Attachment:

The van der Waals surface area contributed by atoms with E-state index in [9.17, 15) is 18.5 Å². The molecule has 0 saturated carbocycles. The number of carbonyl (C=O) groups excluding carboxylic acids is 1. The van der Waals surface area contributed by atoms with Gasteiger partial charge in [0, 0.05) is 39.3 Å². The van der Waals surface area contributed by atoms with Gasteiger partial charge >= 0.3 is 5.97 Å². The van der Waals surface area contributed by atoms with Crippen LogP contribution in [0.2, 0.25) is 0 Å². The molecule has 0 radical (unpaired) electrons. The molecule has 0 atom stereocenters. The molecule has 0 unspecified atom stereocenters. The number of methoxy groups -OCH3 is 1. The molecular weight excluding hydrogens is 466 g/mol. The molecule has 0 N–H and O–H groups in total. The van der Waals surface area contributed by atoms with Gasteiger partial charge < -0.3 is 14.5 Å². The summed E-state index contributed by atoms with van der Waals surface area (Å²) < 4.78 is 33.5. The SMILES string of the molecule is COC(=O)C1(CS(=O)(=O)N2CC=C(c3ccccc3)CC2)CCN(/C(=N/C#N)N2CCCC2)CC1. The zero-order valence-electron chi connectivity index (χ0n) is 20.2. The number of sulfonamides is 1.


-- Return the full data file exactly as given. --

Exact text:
The van der Waals surface area contributed by atoms with E-state index in [9.17, 15) is 18.5 Å². The molecule has 0 saturated carbocycles. The number of carbonyl (C=O) groups excluding carboxylic acids is 1. The van der Waals surface area contributed by atoms with Gasteiger partial charge in [0, 0.05) is 39.3 Å². The van der Waals surface area contributed by atoms with Gasteiger partial charge >= 0.3 is 5.97 Å². The van der Waals surface area contributed by atoms with Crippen LogP contribution in [0.2, 0.25) is 0 Å². The molecule has 0 radical (unpaired) electrons. The molecule has 0 atom stereocenters. The molecule has 0 unspecified atom stereocenters. The number of methoxy groups -OCH3 is 1. The molecular weight excluding hydrogens is 466 g/mol. The molecule has 0 N–H and O–H groups in total. The van der Waals surface area contributed by atoms with Gasteiger partial charge < -0.3 is 14.5 Å². The summed E-state index contributed by atoms with van der Waals surface area (Å²) < 4.78 is 33.5. The SMILES string of the molecule is COC(=O)C1(CS(=O)(=O)N2CC=C(c3ccccc3)CC2)CCN(/C(=N/C#N)N2CCCC2)CC1. The zero-order valence-electron chi connectivity index (χ0n) is 20.2. The number of sulfonamides is 1.